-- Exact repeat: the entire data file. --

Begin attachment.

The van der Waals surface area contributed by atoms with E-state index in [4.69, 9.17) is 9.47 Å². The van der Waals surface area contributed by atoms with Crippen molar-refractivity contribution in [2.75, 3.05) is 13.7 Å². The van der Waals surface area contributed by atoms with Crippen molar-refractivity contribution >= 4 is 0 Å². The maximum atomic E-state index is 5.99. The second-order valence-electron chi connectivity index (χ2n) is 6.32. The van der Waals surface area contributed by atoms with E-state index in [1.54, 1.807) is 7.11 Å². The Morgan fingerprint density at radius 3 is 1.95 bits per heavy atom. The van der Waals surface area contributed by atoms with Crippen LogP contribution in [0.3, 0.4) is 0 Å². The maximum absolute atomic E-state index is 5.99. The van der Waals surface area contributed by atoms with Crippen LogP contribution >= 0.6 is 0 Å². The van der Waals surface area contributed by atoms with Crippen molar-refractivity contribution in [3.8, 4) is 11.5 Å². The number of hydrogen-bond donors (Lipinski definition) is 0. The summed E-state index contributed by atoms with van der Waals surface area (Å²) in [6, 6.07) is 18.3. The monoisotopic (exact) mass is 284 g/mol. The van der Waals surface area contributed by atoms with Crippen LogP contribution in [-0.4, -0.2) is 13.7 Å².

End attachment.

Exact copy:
The van der Waals surface area contributed by atoms with E-state index in [4.69, 9.17) is 9.47 Å². The van der Waals surface area contributed by atoms with Crippen molar-refractivity contribution in [2.75, 3.05) is 13.7 Å². The van der Waals surface area contributed by atoms with Crippen molar-refractivity contribution >= 4 is 0 Å². The maximum atomic E-state index is 5.99. The second-order valence-electron chi connectivity index (χ2n) is 6.32. The van der Waals surface area contributed by atoms with E-state index in [1.54, 1.807) is 7.11 Å². The Morgan fingerprint density at radius 3 is 1.95 bits per heavy atom. The van der Waals surface area contributed by atoms with Crippen LogP contribution in [0.3, 0.4) is 0 Å². The maximum absolute atomic E-state index is 5.99. The van der Waals surface area contributed by atoms with Crippen LogP contribution >= 0.6 is 0 Å². The van der Waals surface area contributed by atoms with Crippen molar-refractivity contribution in [3.8, 4) is 11.5 Å². The number of hydrogen-bond donors (Lipinski definition) is 0. The summed E-state index contributed by atoms with van der Waals surface area (Å²) in [6, 6.07) is 18.3. The monoisotopic (exact) mass is 284 g/mol. The van der Waals surface area contributed by atoms with Crippen LogP contribution in [-0.4, -0.2) is 13.7 Å².